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1.31.2006

National Recreation Crisis!

While health care costs are undeniably rising fast, this is not necessarily a sign of something wrong with the system. It could simply be a reflection of the legitimate preferences of an increasingly wealthy nation. After all, once basic necessities are met, it is reasonable to assume that an increasing share of each extra dollar earned will go to things that improve quality of life, like health care, beauty aids, or recreation.

In fact, that is what has been happening. Over the past 20 years, spending on recreation, health clubs, even lawyers, has climbed at about the same rate as health care. (See Table 1.) Yet nobody talks about a national health club crisis, or the need to reform the nation’s recreation industry.

5 Comments:

At 2:46 PM, Blogger oded said...

What exactly are you suggesting? that the increased amount of spending on recreational goods and services is supposed to be of comfort to people who cant afford healthcare?

 
At 4:37 PM, Blogger Ivan said...

No, that increases in spending as a percentage of GDP don't necessarily imply things are more difficult to afford -- rather than they are being consumed in greater abundance, which is a good thing.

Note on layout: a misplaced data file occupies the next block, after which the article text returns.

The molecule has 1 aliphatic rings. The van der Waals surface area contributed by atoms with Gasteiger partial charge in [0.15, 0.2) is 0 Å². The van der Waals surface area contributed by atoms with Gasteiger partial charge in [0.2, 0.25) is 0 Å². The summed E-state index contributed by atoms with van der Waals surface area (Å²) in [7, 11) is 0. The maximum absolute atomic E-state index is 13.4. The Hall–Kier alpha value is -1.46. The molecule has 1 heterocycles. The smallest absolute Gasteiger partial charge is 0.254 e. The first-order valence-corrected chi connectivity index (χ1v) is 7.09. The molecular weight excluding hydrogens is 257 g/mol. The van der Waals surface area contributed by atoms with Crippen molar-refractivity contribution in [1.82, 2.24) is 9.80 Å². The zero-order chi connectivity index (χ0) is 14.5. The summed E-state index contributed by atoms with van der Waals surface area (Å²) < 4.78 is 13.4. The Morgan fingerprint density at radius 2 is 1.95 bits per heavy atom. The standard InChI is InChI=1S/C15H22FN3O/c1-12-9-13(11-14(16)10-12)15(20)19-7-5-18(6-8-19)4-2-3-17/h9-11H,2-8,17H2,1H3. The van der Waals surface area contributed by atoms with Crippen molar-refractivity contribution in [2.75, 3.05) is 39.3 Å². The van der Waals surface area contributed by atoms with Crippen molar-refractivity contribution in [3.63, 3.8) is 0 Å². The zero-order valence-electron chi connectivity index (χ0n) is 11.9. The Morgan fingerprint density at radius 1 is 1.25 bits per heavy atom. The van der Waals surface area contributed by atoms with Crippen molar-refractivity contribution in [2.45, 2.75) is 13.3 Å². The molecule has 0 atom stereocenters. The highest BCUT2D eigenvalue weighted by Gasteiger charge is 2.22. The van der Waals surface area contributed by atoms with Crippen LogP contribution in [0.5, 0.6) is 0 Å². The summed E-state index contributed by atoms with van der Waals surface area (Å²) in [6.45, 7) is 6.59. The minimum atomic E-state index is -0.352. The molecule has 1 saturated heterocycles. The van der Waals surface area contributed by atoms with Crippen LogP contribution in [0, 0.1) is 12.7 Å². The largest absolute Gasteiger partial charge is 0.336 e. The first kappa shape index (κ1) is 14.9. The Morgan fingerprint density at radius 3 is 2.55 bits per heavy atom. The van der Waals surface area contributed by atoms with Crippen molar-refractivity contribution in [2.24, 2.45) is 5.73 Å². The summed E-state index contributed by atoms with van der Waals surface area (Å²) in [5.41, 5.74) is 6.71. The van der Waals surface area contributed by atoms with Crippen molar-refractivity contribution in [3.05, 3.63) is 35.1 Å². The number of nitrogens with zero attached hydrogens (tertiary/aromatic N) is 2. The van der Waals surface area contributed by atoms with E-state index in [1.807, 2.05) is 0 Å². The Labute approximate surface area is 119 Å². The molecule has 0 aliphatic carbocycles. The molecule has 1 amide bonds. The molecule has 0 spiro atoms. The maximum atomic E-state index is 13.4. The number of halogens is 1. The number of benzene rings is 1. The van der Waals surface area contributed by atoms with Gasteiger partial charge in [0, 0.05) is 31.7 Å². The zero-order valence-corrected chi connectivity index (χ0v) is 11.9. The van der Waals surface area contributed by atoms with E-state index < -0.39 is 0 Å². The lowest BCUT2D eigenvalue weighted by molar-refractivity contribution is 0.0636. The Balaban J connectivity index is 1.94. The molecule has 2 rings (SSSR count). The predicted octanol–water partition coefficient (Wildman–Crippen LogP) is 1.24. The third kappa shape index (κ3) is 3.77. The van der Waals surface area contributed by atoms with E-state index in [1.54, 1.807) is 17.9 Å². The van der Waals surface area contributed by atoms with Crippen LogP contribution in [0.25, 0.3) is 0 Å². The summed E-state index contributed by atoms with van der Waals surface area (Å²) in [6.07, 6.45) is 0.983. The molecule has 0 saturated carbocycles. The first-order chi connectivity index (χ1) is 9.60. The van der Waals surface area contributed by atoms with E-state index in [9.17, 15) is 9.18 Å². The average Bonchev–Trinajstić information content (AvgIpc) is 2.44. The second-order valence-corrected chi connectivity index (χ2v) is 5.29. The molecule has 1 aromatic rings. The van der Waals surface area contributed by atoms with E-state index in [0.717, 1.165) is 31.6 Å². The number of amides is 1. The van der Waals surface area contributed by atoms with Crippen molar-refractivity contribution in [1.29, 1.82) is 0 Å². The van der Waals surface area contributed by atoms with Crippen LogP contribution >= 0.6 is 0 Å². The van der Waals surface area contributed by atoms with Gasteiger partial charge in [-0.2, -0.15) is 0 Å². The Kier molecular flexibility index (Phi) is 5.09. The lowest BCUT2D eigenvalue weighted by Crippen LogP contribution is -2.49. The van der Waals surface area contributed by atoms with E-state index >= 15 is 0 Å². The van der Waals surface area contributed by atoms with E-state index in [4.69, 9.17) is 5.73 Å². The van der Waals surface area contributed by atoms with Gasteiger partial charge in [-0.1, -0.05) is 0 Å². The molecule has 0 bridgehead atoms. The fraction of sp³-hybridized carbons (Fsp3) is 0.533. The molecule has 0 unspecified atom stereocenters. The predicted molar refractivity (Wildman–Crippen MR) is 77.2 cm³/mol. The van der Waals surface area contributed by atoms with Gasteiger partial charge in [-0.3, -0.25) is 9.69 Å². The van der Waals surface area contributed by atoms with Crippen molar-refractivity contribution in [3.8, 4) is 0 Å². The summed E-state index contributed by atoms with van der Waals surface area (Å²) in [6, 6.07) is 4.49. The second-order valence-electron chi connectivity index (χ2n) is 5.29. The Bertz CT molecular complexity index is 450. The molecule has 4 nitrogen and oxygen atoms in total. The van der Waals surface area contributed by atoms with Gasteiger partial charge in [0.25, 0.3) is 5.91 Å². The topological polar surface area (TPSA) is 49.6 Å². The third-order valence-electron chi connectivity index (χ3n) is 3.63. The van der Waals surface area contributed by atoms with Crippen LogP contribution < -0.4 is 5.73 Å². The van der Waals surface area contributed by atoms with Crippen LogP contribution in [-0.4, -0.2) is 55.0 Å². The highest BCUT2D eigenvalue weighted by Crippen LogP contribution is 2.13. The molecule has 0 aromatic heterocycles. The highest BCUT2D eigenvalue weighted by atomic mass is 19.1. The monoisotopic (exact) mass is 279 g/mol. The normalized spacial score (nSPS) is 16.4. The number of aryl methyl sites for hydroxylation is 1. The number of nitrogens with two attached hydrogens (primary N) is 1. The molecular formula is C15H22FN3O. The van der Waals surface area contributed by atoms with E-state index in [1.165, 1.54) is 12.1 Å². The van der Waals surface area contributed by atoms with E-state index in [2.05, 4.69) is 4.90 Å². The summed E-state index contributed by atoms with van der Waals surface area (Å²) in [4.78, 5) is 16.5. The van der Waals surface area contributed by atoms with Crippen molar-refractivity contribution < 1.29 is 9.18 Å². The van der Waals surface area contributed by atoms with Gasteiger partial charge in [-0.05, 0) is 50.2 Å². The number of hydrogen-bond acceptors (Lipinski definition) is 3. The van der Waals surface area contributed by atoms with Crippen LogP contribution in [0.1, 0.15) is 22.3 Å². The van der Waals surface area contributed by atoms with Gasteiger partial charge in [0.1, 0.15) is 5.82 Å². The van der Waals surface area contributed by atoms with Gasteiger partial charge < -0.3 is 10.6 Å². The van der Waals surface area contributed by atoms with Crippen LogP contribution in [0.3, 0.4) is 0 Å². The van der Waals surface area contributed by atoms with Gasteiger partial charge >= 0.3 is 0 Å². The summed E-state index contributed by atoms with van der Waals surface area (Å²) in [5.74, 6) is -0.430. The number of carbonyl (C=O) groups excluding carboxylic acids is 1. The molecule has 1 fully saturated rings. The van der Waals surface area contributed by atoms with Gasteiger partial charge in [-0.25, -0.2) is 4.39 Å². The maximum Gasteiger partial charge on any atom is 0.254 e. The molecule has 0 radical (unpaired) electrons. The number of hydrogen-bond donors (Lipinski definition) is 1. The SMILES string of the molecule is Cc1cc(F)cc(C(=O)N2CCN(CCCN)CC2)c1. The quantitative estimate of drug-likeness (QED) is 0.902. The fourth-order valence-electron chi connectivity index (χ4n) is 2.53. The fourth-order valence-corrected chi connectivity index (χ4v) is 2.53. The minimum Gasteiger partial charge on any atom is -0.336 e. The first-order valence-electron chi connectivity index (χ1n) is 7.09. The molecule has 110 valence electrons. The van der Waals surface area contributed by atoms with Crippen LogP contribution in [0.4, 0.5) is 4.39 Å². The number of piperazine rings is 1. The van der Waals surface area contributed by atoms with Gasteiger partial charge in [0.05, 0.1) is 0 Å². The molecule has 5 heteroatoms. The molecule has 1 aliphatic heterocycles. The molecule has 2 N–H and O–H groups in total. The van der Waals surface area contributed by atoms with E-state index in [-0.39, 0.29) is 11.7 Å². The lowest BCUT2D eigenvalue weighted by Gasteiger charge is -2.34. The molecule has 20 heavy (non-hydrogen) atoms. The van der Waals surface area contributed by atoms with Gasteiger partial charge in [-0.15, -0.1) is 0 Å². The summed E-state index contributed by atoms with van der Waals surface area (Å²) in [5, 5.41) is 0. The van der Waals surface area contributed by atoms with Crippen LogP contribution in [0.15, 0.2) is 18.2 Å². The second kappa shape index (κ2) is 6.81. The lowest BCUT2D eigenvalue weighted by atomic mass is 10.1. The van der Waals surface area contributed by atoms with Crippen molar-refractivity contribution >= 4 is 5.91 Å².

You know I have big problems with the current health care system, but the point of this post is to show the conventional wisdom of just tracking spending as a percentage of GDP is flawed.

Even the rate of uninsurance is flawed because health care availability is what is important -- not converage by a 3rd party payment system.

By the way, look for Bush to suggest a tax credit for health care spending in the SOTU tonight. I would immediately switch to private catestrophic care and pay everything out of pocket if that were the case. I probably lost a few thousand dollars on my company's providing health insurance this year...

 
At 5:18 PM, Blogger Miguel said...

Your company allowed you access to a pool, but made you take a more risk-averse approach than you'd like. The benefits of the pool are huge, though; your rate will stink when you go in as an individual...

How's the availability of private catastrophic insurance in MA? I live in a liberal cosmopolitan area myself and the options aren't too hot (I do probably pay less than your company does, though).

PS the problem of the uninsured is different than you frame it: they accrue higher bills than necessary because they avoid early or preventive treatment. The tax credit system will, btw, incentivise everyone to act that way - most of all people living paycheck to paycheck.

 
At 6:14 PM, Blogger Ivan said...

The problem is that I'm pooled with people who are far older than me, with back problems, heart issues, and kids. How does pooling help when I am certain I use less than the average?

I haven't really explored catestrophic insurance much. I'm not sure why you call it "private" ... do you mean "individual" ?

I'll look into it.

 
At 6:24 PM, Blogger Miguel said...

Pooling lowers transaction costs for the provider (lame but true).

 

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